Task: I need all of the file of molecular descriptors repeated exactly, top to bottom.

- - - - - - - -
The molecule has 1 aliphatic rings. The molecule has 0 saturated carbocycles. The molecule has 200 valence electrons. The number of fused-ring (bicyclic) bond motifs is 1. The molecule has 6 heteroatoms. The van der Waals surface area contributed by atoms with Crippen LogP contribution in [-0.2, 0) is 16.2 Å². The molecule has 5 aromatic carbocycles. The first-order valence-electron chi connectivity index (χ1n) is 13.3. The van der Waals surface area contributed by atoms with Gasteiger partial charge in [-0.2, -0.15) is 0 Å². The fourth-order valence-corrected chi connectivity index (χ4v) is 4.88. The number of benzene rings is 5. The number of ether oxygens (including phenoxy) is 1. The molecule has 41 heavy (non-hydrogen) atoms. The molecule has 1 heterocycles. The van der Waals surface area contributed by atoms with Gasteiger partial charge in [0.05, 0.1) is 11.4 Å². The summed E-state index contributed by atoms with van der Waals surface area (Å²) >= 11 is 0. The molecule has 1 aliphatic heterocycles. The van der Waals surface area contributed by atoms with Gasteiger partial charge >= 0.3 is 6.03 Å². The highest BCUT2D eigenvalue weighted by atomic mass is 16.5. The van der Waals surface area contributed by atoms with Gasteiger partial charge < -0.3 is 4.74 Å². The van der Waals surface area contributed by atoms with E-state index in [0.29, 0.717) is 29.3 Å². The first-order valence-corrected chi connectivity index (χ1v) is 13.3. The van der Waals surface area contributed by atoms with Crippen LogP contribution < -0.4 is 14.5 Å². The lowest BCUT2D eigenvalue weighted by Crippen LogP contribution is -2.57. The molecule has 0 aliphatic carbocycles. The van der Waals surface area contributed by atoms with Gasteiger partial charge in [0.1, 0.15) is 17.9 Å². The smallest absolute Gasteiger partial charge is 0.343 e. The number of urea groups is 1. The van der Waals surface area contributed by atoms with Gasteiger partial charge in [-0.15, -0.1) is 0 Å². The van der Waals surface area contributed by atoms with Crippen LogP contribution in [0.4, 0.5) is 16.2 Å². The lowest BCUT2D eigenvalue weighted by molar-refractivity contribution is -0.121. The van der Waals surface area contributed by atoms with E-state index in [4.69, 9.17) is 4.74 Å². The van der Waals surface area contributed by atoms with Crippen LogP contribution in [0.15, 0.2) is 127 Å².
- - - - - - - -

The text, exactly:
The molecule has 1 aliphatic rings. The molecule has 0 saturated carbocycles. The molecule has 200 valence electrons. The number of fused-ring (bicyclic) bond motifs is 1. The molecule has 6 heteroatoms. The van der Waals surface area contributed by atoms with Crippen LogP contribution in [-0.2, 0) is 16.2 Å². The molecule has 5 aromatic carbocycles. The first-order valence-electron chi connectivity index (χ1n) is 13.3. The van der Waals surface area contributed by atoms with Gasteiger partial charge in [-0.2, -0.15) is 0 Å². The fourth-order valence-corrected chi connectivity index (χ4v) is 4.88. The number of benzene rings is 5. The number of ether oxygens (including phenoxy) is 1. The molecule has 41 heavy (non-hydrogen) atoms. The molecule has 1 heterocycles. The van der Waals surface area contributed by atoms with Gasteiger partial charge in [0.05, 0.1) is 11.4 Å². The summed E-state index contributed by atoms with van der Waals surface area (Å²) >= 11 is 0. The molecule has 1 aliphatic heterocycles. The van der Waals surface area contributed by atoms with Gasteiger partial charge >= 0.3 is 6.03 Å². The highest BCUT2D eigenvalue weighted by atomic mass is 16.5. The van der Waals surface area contributed by atoms with Gasteiger partial charge < -0.3 is 4.74 Å². The van der Waals surface area contributed by atoms with E-state index in [0.29, 0.717) is 29.3 Å². The first-order valence-corrected chi connectivity index (χ1v) is 13.3. The van der Waals surface area contributed by atoms with Crippen LogP contribution < -0.4 is 14.5 Å². The lowest BCUT2D eigenvalue weighted by Crippen LogP contribution is -2.57. The molecule has 0 aliphatic carbocycles. The van der Waals surface area contributed by atoms with Gasteiger partial charge in [0.1, 0.15) is 17.9 Å². The smallest absolute Gasteiger partial charge is 0.343 e. The number of urea groups is 1. The van der Waals surface area contributed by atoms with Gasteiger partial charge in [-0.15, -0.1) is 0 Å². The van der Waals surface area contributed by atoms with Crippen LogP contribution in [0.4, 0.5) is 16.2 Å². The lowest BCUT2D eigenvalue weighted by molar-refractivity contribution is -0.121. The van der Waals surface area contributed by atoms with E-state index in [4.69, 9.17) is 4.74 Å². The van der Waals surface area contributed by atoms with Crippen LogP contribution in [0.15, 0.2) is 127 Å².